First, there would be training; in this case not for the dogs alone but for the people who wanted to take them out. A trainer would teach you the basics of caring for dogs, and you might have to clear a test before you became a regular member. There could be a short term issue scheme, where a dog could be taken out for the evening, just to play with, for a few hours. Then there could be a scheme – for advanced readers -- where a dog could stay with a family for a few days and nights. It could be brought to their home every day first, and then be fed a meal, in its own bowl, over there. It could then be moved in, with its own bedding, for the number of days settled upon. A trainer from the Library could look in once a day to see that all was well.Experts would be on the lookout for additions to the library, and they would pick up little pups to train to go 'visiting' once they were old enough. (Even the new additions to this library would be, well, dog-eared!)
The Pet Library could also work well for people who wanted to find temporary homes for their pets when they were away on holiday, and for those who just wanted someone to walk their dog in the evenings!
I hope someone is enterprising enough to pick up this idea and make it work!I can only foresee one problem and that is of a child, or children, refusing to return the pet to the library! How would one explain the idea of temporary ownership of a dog to a child? That would call for some thought. Parents, work your way around this one.
Wednesday, December 12, 2007
In Delhi, in the seventies, we used to look out for sunsets in the monsoon and post-monsoon months of August and September without fail. In a big and dry city like Delhi, rain was incredibly energetic. It was always a bonus; it brought high spirits, and it spelt romance. Spells of rain never lasted too long, and when they ended by evening, we got the additional treat of a sunset to enjoy and remember.
Evening curfew for a young girl like me in those days was lighting-up time. As soon as the street lights came on, I had to be home. What lovely late evening twilights we had. The light would fade slowly and grandly out of the sky, lingering until the clouds and trees were dark silhouettes. In my imagination, those banked up clouds on the horizon, black and purple masses, were mountains. The return home at the street light hour was followed by prayers in the back verandah. The puja was in the store room that opened off it. The back verandah would be lit only by the fading daylight and the storeroom was beautiful in the dark. It was comforting and yet exciting, and there were many smells that filled it: the sharp smell of the scrubbed brass villakku or the smoky smell of burnt oil wicks, the scent of goodies stored in big biscuit tins, and agarbatti, which dominated, and then took over my senses with its calming effect so that my troubles -- homework undone or a test the next day-- would be washed away. Only the comfort and the safety of my parents' home would remain.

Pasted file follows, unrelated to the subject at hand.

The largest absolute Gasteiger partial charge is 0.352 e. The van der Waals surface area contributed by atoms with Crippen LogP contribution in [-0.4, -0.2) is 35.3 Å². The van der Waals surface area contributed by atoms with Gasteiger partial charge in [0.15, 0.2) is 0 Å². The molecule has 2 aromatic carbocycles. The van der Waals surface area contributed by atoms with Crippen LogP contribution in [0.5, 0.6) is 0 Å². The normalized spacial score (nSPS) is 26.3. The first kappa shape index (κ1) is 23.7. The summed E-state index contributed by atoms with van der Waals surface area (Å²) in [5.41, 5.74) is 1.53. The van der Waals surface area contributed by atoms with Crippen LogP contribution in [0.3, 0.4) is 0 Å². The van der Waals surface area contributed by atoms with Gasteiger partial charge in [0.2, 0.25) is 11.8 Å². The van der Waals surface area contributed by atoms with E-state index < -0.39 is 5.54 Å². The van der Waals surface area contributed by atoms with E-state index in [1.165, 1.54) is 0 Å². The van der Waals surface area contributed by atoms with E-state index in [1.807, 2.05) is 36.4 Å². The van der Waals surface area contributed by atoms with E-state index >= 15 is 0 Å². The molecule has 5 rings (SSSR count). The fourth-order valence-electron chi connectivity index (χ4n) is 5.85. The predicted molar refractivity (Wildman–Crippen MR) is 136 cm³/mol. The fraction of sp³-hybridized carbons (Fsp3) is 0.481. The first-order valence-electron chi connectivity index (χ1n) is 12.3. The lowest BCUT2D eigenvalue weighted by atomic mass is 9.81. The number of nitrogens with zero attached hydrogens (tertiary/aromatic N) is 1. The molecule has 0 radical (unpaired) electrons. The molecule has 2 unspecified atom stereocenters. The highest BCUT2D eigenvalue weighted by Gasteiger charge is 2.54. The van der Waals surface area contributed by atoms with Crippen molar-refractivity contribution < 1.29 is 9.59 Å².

It was remarkable that one could connect to nature in such a profound way in the heart of Delhi.
That was a long time ago, and the habit of enjoying a few quiet moments gathering one's thoughts at the end of the day remains. On some evenings, the day seems to die, and it has a melancholy feel. On other days, there is only a feeling of peace. Today, I was sitting outside our house and looking at the Bhutan Himalayas, purple and black masses against the Northern sky, and I dreamed they were the clouds of my Delhi childhood. One peak stood out sharply defined, perfectly symmetrical, and in the foreground, a gulmohar leaf swayed in the silent breeze. It could have been a calendar picture of Mt.Fuji with a leaf etching in front.
It rained all afternoon after an incredibly hot and sticky morning. The thunder was deafening and it was a really dramatic, high intensity storm. It cleared the air magically. By four o'clock, the sky was washed blue and the hills stood out in clear relief. I walked down to the National Highway -- a straight road leads to it from my house - at about five o'clock, with my head turned right to see the hills. They were silhouettes; I couldn’t see the trees on them at all, but I could see the ranges layered out distinctly. Where the sky met the hills, it was a lighter blue than anywhere else; almost whitish, and luminous. The silence that settled around this spectacle made me imagine it was a pre-dawn scene, as if something big was about to happen soon.
Back from my walk, I sat outside on a swing, with our patient and undemanding dog Simba at my feet. There was a gentle breeze blowing. Birds had returned to their nests and fallen silent. A truck rumbled past on the highway, but it wasn’t an unwelcome sound.
The sound of children playing somewhere in the distance was missing today. It is a typical evening sound. Once I was among children who played in the evenings out in the open, watching anxiously for the lights on the lampposts. Then, as a young adult, I remember sitting and daydreaming on the front steps in the evening and listening to a sad song about a lonely man watching the children play. I sit alone now and the children who played in this garden when they were little have left home. Home and childhood may seem very far away to them too. The complete tranquility and simplicity of those childhood years is lost for ever, but at moments such as these, one can recapture traces of it.